Stephen E. Strang for Townhall | A War of Worldviews


By Stephen E. Strang for Townhall.com | Image from Townhall

What happens when worldviews collide? There may be no better example than the controversy that passes for legislation in the nation’s capital today. The two-party system of government is adversarial by nature, providing a vehicle for voters with differing opinions and beliefs to take sides with the political party that best represents their interests. But in recent years the philosophical divide has grown deeper and more entrenched, and despite frequent calls for bipartisanship from beleaguered voters, that’s the last thing most voters actually want.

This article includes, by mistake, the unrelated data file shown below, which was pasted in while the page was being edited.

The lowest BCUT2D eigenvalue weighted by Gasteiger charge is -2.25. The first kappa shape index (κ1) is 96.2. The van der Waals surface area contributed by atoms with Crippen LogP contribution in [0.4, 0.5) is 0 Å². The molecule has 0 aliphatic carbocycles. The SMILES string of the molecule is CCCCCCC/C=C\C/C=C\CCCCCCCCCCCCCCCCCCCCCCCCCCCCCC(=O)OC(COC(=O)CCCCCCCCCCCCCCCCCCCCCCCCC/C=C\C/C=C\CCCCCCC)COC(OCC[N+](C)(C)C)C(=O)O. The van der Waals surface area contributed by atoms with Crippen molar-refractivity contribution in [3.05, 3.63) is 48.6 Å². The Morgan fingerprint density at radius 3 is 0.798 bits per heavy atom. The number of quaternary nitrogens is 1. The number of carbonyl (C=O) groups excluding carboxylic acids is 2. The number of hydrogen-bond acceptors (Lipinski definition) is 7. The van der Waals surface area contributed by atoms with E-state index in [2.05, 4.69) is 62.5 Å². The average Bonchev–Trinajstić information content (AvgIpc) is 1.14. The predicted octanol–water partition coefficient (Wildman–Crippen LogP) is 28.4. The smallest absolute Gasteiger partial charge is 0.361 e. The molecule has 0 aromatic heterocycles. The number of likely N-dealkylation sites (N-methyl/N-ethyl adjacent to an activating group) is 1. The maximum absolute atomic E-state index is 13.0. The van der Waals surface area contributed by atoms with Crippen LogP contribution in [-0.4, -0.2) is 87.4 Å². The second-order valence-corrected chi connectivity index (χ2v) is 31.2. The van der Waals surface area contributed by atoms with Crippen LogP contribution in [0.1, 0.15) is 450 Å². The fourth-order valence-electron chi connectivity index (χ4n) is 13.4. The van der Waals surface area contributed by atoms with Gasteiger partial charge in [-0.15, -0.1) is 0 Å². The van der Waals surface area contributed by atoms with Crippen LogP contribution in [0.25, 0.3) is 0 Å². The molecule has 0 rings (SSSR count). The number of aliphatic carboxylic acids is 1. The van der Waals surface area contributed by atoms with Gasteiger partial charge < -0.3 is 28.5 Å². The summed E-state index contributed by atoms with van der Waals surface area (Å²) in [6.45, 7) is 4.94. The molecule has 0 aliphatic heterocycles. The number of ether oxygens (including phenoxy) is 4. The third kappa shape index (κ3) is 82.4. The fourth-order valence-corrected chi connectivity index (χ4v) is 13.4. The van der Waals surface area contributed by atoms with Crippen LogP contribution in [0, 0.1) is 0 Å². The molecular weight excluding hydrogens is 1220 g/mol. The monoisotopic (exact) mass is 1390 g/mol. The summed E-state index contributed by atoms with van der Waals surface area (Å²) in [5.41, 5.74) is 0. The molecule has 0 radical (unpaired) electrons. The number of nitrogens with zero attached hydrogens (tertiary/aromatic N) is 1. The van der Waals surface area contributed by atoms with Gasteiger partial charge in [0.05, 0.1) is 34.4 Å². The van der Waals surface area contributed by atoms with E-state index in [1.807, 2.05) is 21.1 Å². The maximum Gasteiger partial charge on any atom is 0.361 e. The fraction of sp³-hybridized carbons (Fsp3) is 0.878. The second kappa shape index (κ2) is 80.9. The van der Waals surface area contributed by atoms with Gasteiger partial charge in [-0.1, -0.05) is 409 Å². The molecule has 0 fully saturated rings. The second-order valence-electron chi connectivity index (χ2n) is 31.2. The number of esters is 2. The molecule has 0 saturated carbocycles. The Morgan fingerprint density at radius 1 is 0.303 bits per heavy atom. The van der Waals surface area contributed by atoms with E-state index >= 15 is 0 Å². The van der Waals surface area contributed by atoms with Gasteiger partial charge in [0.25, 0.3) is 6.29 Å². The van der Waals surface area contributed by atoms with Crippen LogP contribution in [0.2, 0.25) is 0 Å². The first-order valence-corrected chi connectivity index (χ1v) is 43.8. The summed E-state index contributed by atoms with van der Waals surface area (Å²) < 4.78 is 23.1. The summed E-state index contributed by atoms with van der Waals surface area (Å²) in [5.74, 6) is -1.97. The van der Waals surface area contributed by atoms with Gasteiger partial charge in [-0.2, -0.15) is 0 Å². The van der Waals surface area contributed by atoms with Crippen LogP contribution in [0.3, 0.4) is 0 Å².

Today’s Republican and Democratic parties represent such highly polarized points of view about almost everything that there is little hope of finding common ground, which means that enacting legislation—or confirming Supreme Court nominees—agreeable to both sides is next to impossible. This is obviously the case in the budget battles and threats of government shutdown that occur now with predictable regularity. Disagreements over issues such as immigration, abortion, gun control, taxes, health care, entitlements, the environment and much more have pushed the parties further and further apart and created deep-seated hostility in Congress and in communities all over America. In my own extended family, some relatives refuse to speak to other family members who support President Donald Trump. You’ve likely experienced the same thing in your family. Continue reading…

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